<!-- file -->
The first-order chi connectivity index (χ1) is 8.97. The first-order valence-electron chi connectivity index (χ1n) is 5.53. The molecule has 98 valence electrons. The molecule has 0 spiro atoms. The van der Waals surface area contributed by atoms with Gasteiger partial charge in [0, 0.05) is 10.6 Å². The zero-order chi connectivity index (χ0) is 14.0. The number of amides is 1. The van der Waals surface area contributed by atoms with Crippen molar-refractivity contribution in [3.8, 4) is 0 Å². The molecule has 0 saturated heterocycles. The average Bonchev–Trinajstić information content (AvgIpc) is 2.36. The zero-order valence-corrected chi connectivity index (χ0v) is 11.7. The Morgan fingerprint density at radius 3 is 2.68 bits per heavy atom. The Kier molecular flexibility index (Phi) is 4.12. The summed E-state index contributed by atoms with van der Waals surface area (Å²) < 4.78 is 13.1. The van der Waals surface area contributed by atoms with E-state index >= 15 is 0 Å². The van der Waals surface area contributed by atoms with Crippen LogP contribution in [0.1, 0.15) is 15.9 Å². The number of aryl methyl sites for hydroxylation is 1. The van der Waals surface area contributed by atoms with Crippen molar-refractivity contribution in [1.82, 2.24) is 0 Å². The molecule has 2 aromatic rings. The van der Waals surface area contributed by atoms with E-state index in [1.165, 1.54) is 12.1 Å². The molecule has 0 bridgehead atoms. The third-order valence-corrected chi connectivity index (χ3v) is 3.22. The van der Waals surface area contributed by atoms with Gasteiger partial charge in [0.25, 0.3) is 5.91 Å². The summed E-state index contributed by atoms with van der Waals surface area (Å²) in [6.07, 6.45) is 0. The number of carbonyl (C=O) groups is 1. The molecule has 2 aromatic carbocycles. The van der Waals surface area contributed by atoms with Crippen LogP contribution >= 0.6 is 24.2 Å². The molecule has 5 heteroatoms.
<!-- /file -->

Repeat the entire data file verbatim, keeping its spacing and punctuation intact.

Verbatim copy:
The first-order chi connectivity index (χ1) is 8.97. The first-order valence-electron chi connectivity index (χ1n) is 5.53. The molecule has 98 valence electrons. The molecule has 0 spiro atoms. The van der Waals surface area contributed by atoms with Gasteiger partial charge in [0, 0.05) is 10.6 Å². The zero-order chi connectivity index (χ0) is 14.0. The number of amides is 1. The van der Waals surface area contributed by atoms with Crippen molar-refractivity contribution in [3.8, 4) is 0 Å². The molecule has 0 saturated heterocycles. The average Bonchev–Trinajstić information content (AvgIpc) is 2.36. The zero-order valence-corrected chi connectivity index (χ0v) is 11.7. The Morgan fingerprint density at radius 3 is 2.68 bits per heavy atom. The Kier molecular flexibility index (Phi) is 4.12. The summed E-state index contributed by atoms with van der Waals surface area (Å²) < 4.78 is 13.1. The van der Waals surface area contributed by atoms with E-state index >= 15 is 0 Å². The van der Waals surface area contributed by atoms with Crippen LogP contribution in [0.1, 0.15) is 15.9 Å². The number of aryl methyl sites for hydroxylation is 1. The van der Waals surface area contributed by atoms with Crippen molar-refractivity contribution in [1.82, 2.24) is 0 Å². The molecule has 2 aromatic rings. The van der Waals surface area contributed by atoms with E-state index in [1.165, 1.54) is 12.1 Å². The molecule has 0 bridgehead atoms. The third-order valence-corrected chi connectivity index (χ3v) is 3.22. The van der Waals surface area contributed by atoms with Gasteiger partial charge in [0.25, 0.3) is 5.91 Å². The summed E-state index contributed by atoms with van der Waals surface area (Å²) in [6.07, 6.45) is 0. The number of carbonyl (C=O) groups is 1. The molecule has 2 aromatic carbocycles. The van der Waals surface area contributed by atoms with Crippen LogP contribution >= 0.6 is 24.2 Å². The molecule has 5 heteroatoms.